What defines a toxic employee? Fierce’s survey finds a majority of respondents citing negative attitude, followed by laziness. Over half of respondents (54 percent) believe a negative peer, manager or company leader are equally detrimental to an organization. Through their behavior these employees raise stress levels and decrease morale and productivity, with 10 percent more women than men reporting that toxic employees increase their likelihood to seek employment elsewhere.

So what should management and HR do when confronted with a toxic employee? Most survey respondents (67 percent) are unsure whether the person should be fired, while just over a quarter (27 percent) believing the person should be fired. The best approach is to assess the situation first and then provide coaching, workplace dynamics expert Amy Gallo wrote last year in the Harvard Business Review. Georgetown University Professor Christine Porath told Gallo that meeting with the employee and trying to determine the source of their poor behavior — personal struggles, frustrations with co-workers, job unhappiness — and suggest resources to help address the root of the problem.

Toxic employees are often unaware of their effect on the workplace, Porath said. Use concrete examples to help them understand the impact of their behavior and why they need to address it, and help them create a plan for doing so, she said.  “What do you expect them to change? Strive for clearly defined, measurable goals,” said Porath.  “You’re giving them the chance to have a more positive impact on people.”

 

House Passes Comp Time Bill

Hourly workers who’ve had to juggle shift schedules with picking up their kids from school or daycare or attending college classes while holding down a full-time job may have cause to cheer a bill that was passed earlier this week by the U.S. House of Representatives. The Working Families Flexibility Act, sponsored by U.S. Rep. Martha Roby (R.-Ala.), would allow employers to give their workers paid time off in lieu of time-and-a-half pay (i.e., “overtime pay”) when they work more than 40 hours during a single week. The bill  now heads to the Senate, where Sen. Mike Lee (R.-Utah) has introduced a similar measure.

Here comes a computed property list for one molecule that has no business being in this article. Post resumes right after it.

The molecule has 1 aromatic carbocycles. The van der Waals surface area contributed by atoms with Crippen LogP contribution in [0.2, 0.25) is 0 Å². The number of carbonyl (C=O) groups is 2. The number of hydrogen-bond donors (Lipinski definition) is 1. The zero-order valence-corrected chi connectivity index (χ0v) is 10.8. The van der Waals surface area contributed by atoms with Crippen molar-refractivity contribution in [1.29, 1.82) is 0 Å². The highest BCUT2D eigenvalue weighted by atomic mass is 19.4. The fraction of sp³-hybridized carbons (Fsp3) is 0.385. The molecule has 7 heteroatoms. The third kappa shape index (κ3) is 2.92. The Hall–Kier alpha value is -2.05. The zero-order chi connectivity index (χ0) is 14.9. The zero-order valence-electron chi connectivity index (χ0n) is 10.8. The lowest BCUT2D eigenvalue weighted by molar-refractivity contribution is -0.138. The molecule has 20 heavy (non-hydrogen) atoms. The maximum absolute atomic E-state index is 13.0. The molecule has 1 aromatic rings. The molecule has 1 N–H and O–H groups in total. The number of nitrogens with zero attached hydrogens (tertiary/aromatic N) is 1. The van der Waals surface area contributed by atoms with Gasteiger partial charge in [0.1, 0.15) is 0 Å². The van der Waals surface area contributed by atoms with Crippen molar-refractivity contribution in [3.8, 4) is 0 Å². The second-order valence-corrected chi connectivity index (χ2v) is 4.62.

The House bill, which had strong Republican support, was touted as a way to “codify” flexibility for employees.

“I don’t think there’s anything more powerful than giving them more control over their time so that they can make the best decisions for themselves and their families,” said Rep. Cathy McMorris Rodgers (R.-Wash.) at a press conference held by Republican House leaders, reports CNN.

House Democrats were universally opposed to the bill, giving it zero votes. Six House Republicans also voted against it. The bill’s chances of passing the Senate appear uncertain at best: It will need to garner votes from at least 8 Democrats  as well as all 52 Republican senators in order to avoid a filibuster and make it to the desk of President Trump, who’s indicated he will sign it.

“This is nothing but a recycled bad bill that would allow big corporations to make an end-run around giving workers the pay they’ve earned,” said Sen. Patty Murray (D.-Wash.) in a statement. Several similar bills have been passed by the House in recent years but died in the Senate.

The National Partnership for Women & Families has also strongly criticized the bill, saying that it would put too many restrictions on employees’ ability to decide when they’d want to use their paid time off.

If it became law, the Working Families Flexibility Act would give workers “a false and dangerous choice between overtime pay now and time off later when they work more than 40 hours in a week,” writes NPWF Vice President Vicki Shabo in The Hill. “It does this by giving employers the right to hold onto employees’ overtime wages for months, while giving employees no guarantee that they will be able to take their ‘comp time’ when they need it.”